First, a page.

Cost of obesity on the rise


Cost of obesity on the rise
Today is the third World Obesity Day, which aims to reverse the global obesity crisis by helping people achieve and maintain a healthy weight.

A study by the Australian Bureau of Statistics found that 27.4% of Australian women and 28.4% of Australian men are obese. Across the ditch in New Zealand, statistics show that 32.6% of women and 30.5% of men are obese.

Shocking statistics from the World Obesity Federation reveal that by 2025 the number of adults that are overweight or obese globally will reach 2.7 billion. If preventative measures are not taken, the yearly medical costs for treating obesity-related diseases will top US$1.2 trillion by this time. In New Zealand, the cost of obesity will reach US$3.5 billion by 2015, while in Australia it will reach $17 billion.

Diseases relating to obesity include diabetes, heart disease, liver disease, depression and various types of cancer. Treating obesity and reducing it by just 5% would significantly decrease global costs, re-targeting New Zealand fees to US$0.5 billion annually. “Obesity is now a worldwide epidemic which absorbs a vast amount of our healthcare resources,” says President of the World Obesity Federation, Professor Ian Caterson. “The annual medical costs of treating the consequences of obesity such as diabetes and heart disease is truly alarming.”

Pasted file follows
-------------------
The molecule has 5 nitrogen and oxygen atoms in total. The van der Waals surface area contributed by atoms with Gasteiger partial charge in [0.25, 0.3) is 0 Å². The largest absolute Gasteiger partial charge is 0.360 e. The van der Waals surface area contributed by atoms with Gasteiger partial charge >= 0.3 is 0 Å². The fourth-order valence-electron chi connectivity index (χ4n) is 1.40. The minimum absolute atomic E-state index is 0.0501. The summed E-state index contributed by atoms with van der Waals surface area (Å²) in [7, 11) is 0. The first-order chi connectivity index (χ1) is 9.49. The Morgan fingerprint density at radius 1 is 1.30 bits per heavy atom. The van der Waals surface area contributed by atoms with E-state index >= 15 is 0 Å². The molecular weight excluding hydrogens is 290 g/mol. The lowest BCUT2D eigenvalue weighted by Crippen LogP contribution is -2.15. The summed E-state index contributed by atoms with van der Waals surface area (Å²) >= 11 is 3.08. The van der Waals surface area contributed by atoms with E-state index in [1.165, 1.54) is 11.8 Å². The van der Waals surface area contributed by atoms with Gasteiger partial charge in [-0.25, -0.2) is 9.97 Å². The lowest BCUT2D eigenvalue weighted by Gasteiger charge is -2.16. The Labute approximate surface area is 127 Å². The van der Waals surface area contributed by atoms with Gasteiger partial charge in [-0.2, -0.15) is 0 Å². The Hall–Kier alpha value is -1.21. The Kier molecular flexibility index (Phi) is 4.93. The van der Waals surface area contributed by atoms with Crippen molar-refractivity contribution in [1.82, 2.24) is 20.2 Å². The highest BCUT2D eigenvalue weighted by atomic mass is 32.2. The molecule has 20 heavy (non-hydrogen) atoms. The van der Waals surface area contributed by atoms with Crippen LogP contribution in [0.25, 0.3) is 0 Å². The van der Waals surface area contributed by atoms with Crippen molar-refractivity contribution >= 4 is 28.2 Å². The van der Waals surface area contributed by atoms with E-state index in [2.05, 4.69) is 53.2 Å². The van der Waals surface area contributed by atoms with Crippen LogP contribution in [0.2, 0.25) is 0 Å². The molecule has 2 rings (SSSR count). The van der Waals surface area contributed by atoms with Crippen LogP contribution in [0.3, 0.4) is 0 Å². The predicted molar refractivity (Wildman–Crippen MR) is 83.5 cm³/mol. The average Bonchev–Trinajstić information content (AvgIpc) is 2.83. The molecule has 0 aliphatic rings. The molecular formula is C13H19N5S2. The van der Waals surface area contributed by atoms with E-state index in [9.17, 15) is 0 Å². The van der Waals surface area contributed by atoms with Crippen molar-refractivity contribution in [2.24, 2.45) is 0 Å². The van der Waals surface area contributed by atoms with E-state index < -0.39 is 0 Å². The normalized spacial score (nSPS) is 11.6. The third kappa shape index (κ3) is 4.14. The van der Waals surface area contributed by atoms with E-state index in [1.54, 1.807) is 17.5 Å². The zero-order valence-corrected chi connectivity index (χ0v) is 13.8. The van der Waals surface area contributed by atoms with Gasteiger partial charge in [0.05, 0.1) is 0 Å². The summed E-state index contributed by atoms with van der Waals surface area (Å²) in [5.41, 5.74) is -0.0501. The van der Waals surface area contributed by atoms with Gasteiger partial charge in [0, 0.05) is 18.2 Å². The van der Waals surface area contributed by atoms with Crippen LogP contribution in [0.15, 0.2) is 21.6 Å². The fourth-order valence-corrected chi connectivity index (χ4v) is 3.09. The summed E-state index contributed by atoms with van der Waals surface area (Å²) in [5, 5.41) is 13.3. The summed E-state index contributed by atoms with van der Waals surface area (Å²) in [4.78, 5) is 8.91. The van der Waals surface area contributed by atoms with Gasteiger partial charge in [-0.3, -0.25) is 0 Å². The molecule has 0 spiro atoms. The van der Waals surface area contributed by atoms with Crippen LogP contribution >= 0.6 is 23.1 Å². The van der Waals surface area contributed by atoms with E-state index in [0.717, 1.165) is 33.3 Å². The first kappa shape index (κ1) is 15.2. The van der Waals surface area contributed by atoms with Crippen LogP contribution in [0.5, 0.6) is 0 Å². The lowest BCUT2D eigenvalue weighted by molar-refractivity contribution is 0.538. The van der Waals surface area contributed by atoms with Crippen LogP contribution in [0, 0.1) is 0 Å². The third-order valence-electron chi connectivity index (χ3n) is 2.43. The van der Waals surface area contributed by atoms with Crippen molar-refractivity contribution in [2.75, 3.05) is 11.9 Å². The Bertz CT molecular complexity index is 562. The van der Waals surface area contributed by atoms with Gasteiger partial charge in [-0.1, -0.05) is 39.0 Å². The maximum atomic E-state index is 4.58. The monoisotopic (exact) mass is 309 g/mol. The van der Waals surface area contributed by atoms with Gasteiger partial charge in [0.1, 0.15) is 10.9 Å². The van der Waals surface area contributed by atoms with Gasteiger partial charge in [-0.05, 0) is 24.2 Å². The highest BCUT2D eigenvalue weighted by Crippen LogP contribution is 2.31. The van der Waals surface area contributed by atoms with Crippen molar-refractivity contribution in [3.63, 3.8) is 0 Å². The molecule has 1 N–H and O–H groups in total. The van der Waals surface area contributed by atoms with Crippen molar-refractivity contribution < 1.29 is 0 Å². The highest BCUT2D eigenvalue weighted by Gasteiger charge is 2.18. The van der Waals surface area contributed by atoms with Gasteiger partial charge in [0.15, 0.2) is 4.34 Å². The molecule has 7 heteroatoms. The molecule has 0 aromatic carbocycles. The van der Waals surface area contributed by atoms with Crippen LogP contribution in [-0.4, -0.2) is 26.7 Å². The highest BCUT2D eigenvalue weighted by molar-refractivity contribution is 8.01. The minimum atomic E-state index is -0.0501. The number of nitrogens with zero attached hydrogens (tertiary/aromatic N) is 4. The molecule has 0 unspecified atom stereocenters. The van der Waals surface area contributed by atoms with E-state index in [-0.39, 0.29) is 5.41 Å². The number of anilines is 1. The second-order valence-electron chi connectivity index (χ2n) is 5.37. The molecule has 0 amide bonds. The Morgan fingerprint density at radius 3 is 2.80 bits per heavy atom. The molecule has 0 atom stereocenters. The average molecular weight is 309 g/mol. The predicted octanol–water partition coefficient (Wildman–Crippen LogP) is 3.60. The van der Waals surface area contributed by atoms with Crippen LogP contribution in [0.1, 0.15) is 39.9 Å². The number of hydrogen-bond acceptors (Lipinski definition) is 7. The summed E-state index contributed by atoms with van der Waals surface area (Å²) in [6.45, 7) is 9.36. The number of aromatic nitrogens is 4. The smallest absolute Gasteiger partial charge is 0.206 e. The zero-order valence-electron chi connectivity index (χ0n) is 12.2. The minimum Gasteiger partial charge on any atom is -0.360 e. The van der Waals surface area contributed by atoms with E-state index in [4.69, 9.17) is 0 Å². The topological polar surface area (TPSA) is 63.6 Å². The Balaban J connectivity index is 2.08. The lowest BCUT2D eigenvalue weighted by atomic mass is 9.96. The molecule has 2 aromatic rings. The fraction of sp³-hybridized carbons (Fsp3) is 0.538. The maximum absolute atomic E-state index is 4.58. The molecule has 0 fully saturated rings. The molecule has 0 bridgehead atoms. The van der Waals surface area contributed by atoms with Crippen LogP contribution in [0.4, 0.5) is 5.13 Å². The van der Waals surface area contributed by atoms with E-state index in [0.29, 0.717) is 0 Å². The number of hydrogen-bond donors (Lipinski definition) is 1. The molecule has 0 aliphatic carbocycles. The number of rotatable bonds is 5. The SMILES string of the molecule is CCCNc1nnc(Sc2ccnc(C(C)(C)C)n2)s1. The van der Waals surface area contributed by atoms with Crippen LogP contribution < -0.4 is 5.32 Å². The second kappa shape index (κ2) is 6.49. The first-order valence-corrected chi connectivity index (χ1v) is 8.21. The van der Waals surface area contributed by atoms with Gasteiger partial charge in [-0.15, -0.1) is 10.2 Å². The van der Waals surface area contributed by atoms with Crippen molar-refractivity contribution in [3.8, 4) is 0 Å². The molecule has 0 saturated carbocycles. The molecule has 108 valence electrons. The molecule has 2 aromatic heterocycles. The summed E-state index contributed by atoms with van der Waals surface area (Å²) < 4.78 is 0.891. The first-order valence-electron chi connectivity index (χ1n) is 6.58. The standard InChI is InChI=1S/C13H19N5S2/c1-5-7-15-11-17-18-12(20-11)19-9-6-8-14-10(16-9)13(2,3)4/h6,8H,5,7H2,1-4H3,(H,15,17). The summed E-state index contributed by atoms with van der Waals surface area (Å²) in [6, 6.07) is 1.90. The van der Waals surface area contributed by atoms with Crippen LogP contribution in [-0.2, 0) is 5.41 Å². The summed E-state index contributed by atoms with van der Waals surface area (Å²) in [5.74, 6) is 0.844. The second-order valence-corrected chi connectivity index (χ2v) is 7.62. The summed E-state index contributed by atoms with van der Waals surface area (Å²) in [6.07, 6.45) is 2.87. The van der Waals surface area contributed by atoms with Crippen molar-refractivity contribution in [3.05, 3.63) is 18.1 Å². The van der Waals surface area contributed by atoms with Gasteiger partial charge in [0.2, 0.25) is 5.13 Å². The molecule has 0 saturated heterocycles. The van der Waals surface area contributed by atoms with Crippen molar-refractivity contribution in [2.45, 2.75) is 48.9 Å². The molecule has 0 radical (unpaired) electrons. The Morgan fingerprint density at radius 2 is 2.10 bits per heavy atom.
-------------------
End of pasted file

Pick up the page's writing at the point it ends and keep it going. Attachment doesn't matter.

Health officials around the world are urging governments to fund efforts to reduce obesity immediately, in order to prevent things from escalating. Investing in preventative measures and treatment services will help to manage the level of overweight and obese people and subsequently manage costs. “Continual surveillance by World Obesity has shown how obesity prevalence has risen dramatically over the past 10 years and with an estimated 177 million adults suffering severe obesity by 2025, it is clear that Governments need to act now to reduce this burden on their national economies,” Caterson says.

Child obesity is another growing fact, which causes poor health both early on and later in life. “The absolute numbers of overweight children [are] expected to exceed the numbers of undernourished children within the next few years,” says World Obesity Foundation’s Dr Tim Lobstein.

World Obesity Day is the perfect opportunity to examine your lifestyle choices and see what you can do to improve your health and fitness. If you are not overweight or obese, helping those around you tackle weight problems is important.

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